Dubai ports operator to benefit from relaxation of laws in India allowing foreign ships to transport cargo between ports.
DP World granted Indian shipping boost
DP World's operations in the Indian state of Kerala are set for a massive boost following an end to a two-year struggle with local shipping laws.
The Dubai ports operator yesterday received its first transhipment service at its International Container Transhipment Terminal (ICTT) in Kochi.
Business at the terminal has suffered since it opened in February 2011 because DP World was awaiting a relaxation to the shipping law to allow foreign ships to be able to transport container cargo between its ICTT, also known as the Vallarpadam terminal, and other parts of India.
The port was developed on an understanding that foreign ships would be able to transport container cargo between ports in India.
DP World has invested more than US$1 billion (Dh3.67bn) in India to become the largest container terminal operator in the country, as it aims to capitalise on the market's economic and foreign trade growth of recent years.
The Indian government in September finally decided to ease the law to allow such shipments to take place to and from Vallarpadam for an initial period of three years. But it took several months after that for DP World to receive the official order document from the government. The terminal is now India's first and only transhipment hub.
"As soon as that comes into effect, we can then actually go and market Cochin as a transshipment hub," Anil Singh, DP World's managing director for the subcontinent, said recently.
"Indian cargo for Indian ports, today, Colombo is India's biggest transshipment hub. Right now all the cargo goes from India to Colombo and gets dropped there.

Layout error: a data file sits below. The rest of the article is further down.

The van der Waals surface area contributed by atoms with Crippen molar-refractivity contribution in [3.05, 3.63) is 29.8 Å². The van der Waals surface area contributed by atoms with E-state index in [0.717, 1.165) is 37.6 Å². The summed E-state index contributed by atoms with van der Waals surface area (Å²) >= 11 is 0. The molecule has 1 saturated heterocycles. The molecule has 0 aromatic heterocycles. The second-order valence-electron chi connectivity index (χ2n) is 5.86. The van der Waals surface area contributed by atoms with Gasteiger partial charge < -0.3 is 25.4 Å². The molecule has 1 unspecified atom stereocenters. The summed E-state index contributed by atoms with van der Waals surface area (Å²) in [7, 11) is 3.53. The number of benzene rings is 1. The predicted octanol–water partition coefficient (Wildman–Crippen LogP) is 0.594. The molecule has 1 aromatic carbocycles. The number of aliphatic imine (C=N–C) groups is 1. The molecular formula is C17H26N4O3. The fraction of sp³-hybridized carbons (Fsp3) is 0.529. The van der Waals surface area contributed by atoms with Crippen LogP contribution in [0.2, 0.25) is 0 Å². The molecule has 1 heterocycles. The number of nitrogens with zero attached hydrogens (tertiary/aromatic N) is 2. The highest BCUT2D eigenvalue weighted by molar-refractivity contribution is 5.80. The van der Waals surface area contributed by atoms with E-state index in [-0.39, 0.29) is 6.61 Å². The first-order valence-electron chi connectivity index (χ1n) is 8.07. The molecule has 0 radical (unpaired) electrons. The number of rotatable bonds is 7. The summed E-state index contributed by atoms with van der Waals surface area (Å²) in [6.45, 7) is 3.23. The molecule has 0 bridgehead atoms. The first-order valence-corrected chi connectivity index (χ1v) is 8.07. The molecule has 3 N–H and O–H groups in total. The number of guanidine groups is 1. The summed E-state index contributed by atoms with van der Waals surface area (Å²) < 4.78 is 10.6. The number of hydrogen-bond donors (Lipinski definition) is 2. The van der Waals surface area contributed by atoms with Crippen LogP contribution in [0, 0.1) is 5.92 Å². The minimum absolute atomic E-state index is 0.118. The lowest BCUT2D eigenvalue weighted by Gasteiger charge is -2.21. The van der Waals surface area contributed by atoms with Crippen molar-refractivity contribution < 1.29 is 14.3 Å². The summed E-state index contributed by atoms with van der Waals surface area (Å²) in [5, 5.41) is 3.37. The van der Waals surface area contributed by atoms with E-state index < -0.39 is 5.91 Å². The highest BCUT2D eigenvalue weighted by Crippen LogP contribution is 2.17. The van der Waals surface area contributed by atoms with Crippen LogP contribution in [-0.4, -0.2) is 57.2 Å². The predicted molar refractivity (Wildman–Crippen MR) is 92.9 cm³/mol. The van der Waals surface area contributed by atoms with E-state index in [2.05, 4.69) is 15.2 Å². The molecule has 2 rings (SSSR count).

From there, the main East-West lines, which is Singapore to Europe, stop by in Colombo and do the mixing around and pick up that Indian cargo and then move on. Look at a slightly different scenario, where all the cargo from India gets consolidated in Cochin and all the ships on the east, west, north, south coast dip into Cochin and pick up. It will actually save the Indian shipper, and the consigning, time and dollars in double handling."
Local ship owners, however, raised concerns that they would lose out on business if foreign lines were allowed to carry cargo along the coast.
The MV Zim China ship of the Asia-India Sub Continent East Med (AME) service operated by the global shipping line Zim became the first service to berth at the terminal yesterday.
"ICTT will be part of the new port rotation of Zim's AME service - a flagship service of Zim Integrated Shipping Services connecting China to Mediterranean via Indian subcontinent with Cochin being the first port of call in India from China," DP World said yesterday,
DP World operates five container ports in India, including facilities in Gujarat and Chennai, as well as a train service for cargo.
"There is a crying need for development of port infrastructure," said Mr Singh.
It won a contract in November to build a $200 million container loading facility at Jawaharlal Nehru Port in Mumbai, where it already operates a container terminal.
DP World recently started restructuring its business in India to bring the assets under one holding company in the country.
The new holding company, Hindustan Ports, was approved by India's foreign investment promotion board at the beginning of this year. Some of its assets were acquired after DP World bought the Peninsular and Oriental Steam Navigation company (P&O) in 2005.
The Dubai company this month announced profits of $555m for last year, up 21 per cent from a year earlier. It revealed at the same time that it plans to spend close to $3bn this year on expanding its terminal capacity.